Evangelization through the Witness of One’s Life
The approach to being a missionary that the Church proposes in its documents today has a lot in common with the missionary style suggested by St. Francis of Assisi, most importantly, giving witness with one’s own life.
Jesus Christ proclaimed “the Kingdom of His Father” not only by preaching the Word, but also by giving witness with his own life (cf. Lumen Gentium, 35). Moreover, “the witness of a Christian life and good works done in a supernatural spirit have great power to draw men to the faith and to God” (Catechism of the Catholic Church, 2044). In fact, Christians have a duty to show God “by the example of their lives and by the witness of the word, that new man” (Ad Gentes, 11), as Pope St. Paul VI says, noting that bearing witness is the first and most essential means of evangelization, because “modern man listens more willingly to witnesses than to teachers, and if he does listen to teachers, it is because they are witnesses” (Evangelii Nuntiandi, 41).
Undoubtedly, St. Francis was a witness for his time and is still a witness for ours, because even today, he proclaims the “message of Christ” to the world through his friars. Thomas of Celano called him the “new evangelist” who, before going forth to preach to others, submitted himself to the working of the Gospel and allowed his heart to be transformed. As he prayed before the Cross of San Damiano, Francis asked that the darkness of his heart be illuminated and, before he took action, he implored discernment. The Poverello, being unsure of his own path, asked for light from the God who shines with glory and goodness. To start, Francis first had the Good News preached to him. Once he embraced the Gospel, he began to share in what the Lord was revealing to him. Francis was so focused on Jesus, that, despite his predisposition to live a hidden life, he decided to become a missionary. He followed the example of his Master, who was sent by the Father to bring salvation to men. Francis discovered, however, that being a missionary was not primarily about preaching, but about immersing himself in the mission of Christ, and thus “live according to the pattern of the Holy Gospel” (Testament, 14; FF 116).
Today’s missionary spirituality also emphasizes the importance of our interior adherence to Christ, because “we cannot understand or carry out the mission unless we refer it to Christ as the one who was sent to evangelize” (Redemptoris Missio, 88).
Francis shared the Gospel with others by proclaiming the Word, but the witness of his life also played a major role in the way he converted others. When he was called to give an example of this witness, he did so concretely. He tried to use his own life to show what the Rule proposed. The Rule reminded the friars that they should preach, above all, by the witness of their actions and their own lives. This recommendation was to be carried out especially in places where people spoke ill of each other and lived sinfully. In such cases, the Friars Minor were to perform good works and have the praise of God on their lips; they were “not to engage in arguments or disputes but to be subject to every human creature for God’s sake and to acknowledge that they are Christians” (Earlier Rule XVI, 6; FF 43). Only then, when they deemed it right, were they to “announce the Word of God, when they see it pleases the Lord” (Earlier Rule XVI, 7; FF 43). Indeed, the early Franciscans, living according to the recommendations of the Rule, were able to draw the attention of others quite easily, not only by the witness of their fraternal life together, but also because of their preference for the least and for those living in poverty. This made them stand out, in contrast to the rest of the world and even some religious circles: “those who saw them were amazed and shouted: ‘We have never seen religious dressed like this.’”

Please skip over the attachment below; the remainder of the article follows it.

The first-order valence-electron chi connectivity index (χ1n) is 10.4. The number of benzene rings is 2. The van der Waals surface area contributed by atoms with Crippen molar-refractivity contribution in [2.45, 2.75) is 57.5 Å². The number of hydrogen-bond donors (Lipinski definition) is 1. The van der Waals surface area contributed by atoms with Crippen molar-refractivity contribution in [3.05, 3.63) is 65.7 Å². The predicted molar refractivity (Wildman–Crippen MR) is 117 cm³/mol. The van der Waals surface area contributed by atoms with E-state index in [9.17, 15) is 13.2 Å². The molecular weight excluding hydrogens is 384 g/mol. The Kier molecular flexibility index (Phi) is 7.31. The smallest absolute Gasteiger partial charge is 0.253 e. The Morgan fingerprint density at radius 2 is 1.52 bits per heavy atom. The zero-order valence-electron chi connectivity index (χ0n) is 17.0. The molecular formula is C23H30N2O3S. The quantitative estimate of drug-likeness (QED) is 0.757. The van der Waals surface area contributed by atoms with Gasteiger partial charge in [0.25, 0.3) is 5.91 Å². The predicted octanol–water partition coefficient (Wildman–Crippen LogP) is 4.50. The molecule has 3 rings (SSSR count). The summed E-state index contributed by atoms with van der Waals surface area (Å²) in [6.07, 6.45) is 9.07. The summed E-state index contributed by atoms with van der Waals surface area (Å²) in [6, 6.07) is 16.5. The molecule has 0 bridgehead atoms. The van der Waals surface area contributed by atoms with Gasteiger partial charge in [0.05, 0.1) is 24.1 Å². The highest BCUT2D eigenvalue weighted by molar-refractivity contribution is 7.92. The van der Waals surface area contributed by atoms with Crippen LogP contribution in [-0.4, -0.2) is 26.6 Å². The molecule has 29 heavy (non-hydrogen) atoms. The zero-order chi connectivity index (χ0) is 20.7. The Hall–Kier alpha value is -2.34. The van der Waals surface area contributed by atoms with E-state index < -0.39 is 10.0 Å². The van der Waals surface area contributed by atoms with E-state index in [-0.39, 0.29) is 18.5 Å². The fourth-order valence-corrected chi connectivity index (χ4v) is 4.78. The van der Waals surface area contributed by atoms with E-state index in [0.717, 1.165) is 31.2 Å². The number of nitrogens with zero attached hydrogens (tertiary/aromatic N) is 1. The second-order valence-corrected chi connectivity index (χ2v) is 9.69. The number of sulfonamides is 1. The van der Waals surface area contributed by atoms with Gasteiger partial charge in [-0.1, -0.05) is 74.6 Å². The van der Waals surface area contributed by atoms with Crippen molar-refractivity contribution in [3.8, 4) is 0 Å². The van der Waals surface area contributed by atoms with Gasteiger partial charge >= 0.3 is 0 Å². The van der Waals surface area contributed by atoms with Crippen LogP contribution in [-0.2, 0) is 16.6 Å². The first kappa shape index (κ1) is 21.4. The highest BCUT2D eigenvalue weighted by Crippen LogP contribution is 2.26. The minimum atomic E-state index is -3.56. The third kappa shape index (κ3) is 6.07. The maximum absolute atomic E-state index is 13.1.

Today, the mindset of the early friars remains as relevant as ever, because “the evangelical witness which the world finds most appealing is that of concern for people, and of charity toward the poor, the weak and those who suffer” (Redemptoris Missio, 42). This Franciscan approach to evangelization is very much in line with what the papal encyclicals currently propose. In the first place, the missionary witnesses with his life (cf. ibid. 42), and thus opens the way for the work of evangelization to be carried out “through the gift not only of the word proclaimed but also of the word lived” (Veritatis Splendor, 107). Giving witness is at the service of faith, because giving witness strengthens and increases faith (cf. Redemptoris Missio, 2). In other words, in order to effectively transmit the faith, prayer and action must be intertwined, especially when evangelizing through the witness of one’s life. “In many cases it is the only possible way of being a missionary” (Redemptoris Missio, 42).
Friar Dariusz MAZUREK,
General Delegate for Mission Animation
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 Cf. Niezgoda, C. Orędzie św. Franciszka z Asyżu wczoraj i dziś, in: Śladami Franciszka. Wybór pism, Cracow 1995, 39.
 Cf. Matura, T., Evangelización o acogida del Evangelio por Francisco y sus hermanos, Selecciones de Franciscanismo no. 60 (1991), 335-339, 341-347.
 Cf. Hubaut, M., Maleissye, M. Th. De, “Os anunciamos lo que hemos visto”. La experiencia de Dios, fuente de misión. Francisco de Asís, María de la Pasión, Oñate (Guipúzcoa) 1978, 44-45.
 Cf. Nguyen van Khanh, N., Cristo en el pensamiento de Francisco de Asís según sus escritos, Oñate (Guipúzcoa) 1993, 216-219.
 Cf. Manselli, R. El gesto como predicación para San Francisco de Asís, in: Para mejor conocer a Francisco de Asís, Oñate 1997, 305.
 Cf. Esser, K., La orden franciscana. Orígenes e ideales, Oñate (Guipúzcoa) 1976, 300.
 Hubaut, M., Francisco y sus hermanos, un nuevo rostro de la misión, Selecciones de Franciscanismo no. 34 (1983), 12.